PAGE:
Importance of ‘minor details’ in science overlooked

Three weeks ago, WSN columnist Marcelo Cicconet criticized the current scientific developments as unable to achieve significant breakthroughs.

The author opens an interesting discussion on the impact and significance of recent developments in science. As much as I like Cicconet’s rhetoric and the fascinating description of the history of science, I have some divergent views on the development of physics since quantum mechanics.

At the beginning of the 20th century, quantum mechanics was dramatically developed in a way that wowed the world. The probabilistic model that quantum mechanics operates under, where events can only be “determined” up to certain probabilities, had a stimulating impact on the world of science, philosophy and religion. People of various religious beliefs and faiths used — and still use — quantum mechanics to justify their arguments. But because quantum mechanics is such a revolutionary scientific advancement, subsequent and less revolutionary developments after quantum mechanics may feel anti-climactic. We remember the drama and glory of the discovery of quantum, and so we want more of those. But don’t forget — big things don’t happen every day.

Quantum mechanics is revolutionary in that it is not just a big discovery, but it represents a paradigm shift from the world of determinism to the world of probabilism. How long did it take between previous paradigm shifts? The shift from Ptolemy’s geocentrism to Copernicus’s heliocentrism took 1,500 years; from Aristotelian mechanics to Newtonian mechanics took more than 2,000 years; and from Newtonian mechanics to quantum mechanics took around 300 years. So if we want to see another dramatic paradigm shift, we may have to wait a bit longer than a century.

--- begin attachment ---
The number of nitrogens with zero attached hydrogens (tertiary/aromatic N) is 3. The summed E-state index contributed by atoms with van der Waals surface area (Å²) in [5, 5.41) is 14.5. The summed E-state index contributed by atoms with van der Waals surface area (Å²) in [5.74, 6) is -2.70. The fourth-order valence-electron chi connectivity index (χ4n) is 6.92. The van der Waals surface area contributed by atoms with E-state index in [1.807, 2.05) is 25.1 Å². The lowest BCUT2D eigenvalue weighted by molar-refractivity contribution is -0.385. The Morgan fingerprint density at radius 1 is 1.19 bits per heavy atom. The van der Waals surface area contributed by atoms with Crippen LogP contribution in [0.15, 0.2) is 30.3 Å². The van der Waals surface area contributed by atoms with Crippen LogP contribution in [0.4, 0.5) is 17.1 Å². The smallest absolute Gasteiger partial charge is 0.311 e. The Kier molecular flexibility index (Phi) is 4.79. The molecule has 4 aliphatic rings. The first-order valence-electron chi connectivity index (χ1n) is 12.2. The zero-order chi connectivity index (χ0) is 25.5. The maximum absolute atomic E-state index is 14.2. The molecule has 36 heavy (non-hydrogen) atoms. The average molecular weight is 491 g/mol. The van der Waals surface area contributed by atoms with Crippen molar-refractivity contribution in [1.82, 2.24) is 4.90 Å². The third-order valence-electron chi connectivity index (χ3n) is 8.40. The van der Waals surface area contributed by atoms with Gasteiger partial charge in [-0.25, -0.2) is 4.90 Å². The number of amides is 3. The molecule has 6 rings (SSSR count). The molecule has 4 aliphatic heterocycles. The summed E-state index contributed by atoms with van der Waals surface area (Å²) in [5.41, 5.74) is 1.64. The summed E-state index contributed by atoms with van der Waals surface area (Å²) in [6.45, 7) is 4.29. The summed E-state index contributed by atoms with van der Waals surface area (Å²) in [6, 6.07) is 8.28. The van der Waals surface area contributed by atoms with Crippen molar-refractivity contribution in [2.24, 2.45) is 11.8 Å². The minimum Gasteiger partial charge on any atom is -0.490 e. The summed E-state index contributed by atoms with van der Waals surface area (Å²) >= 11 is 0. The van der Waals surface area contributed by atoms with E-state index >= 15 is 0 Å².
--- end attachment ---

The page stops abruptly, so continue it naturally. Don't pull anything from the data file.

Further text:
While we wait, we may want to emphasize that such change is not accomplished overnight. Schrödinger and Planck did not create quantum mechanics straight from Newtonian physics; instead, their success in unveiling the quantum world was inextricably tied to the previous development in physics. And what was the previous development to quantum mechanics? Mostly mathematical manipulations, or in Cicconet’s words, “solving minor details.” For example, 200 years after Newton established classical mechanics, two scientists named Joseph Louis Lagrange and William Rowan Hamilton reformulated Newtonian mechanics. If you look at their work, it’s nothing more than a few plays of substituting variables and redefining mathematical quantities. However, the Hamiltonian and Lagrangian mechanics were the cornerstone of quantum mechanics, as certain concepts developed in their work were heavily used in the formulation of quantum physics.

It may be true that “Higgs’ discoveries … bring us closer to the ultimate answer about reality … just as much as 100,000,000,000 is closer to infinity than 42.” But who knows if they can become the “shoulders of giants” that future scientists stand on? And besides, that 100,000,000,000 is closer to infinity than 42 may be sufficient for the purpose of doing science — after all, science works because, in the words of Ralph Baierlein, “Avogadro’s number is closer to infinity than to 10.”

A version of this article appeared in the Tuesday, April 2 print edition. Richard Zhang is a contributing columnist. Email him at [email protected]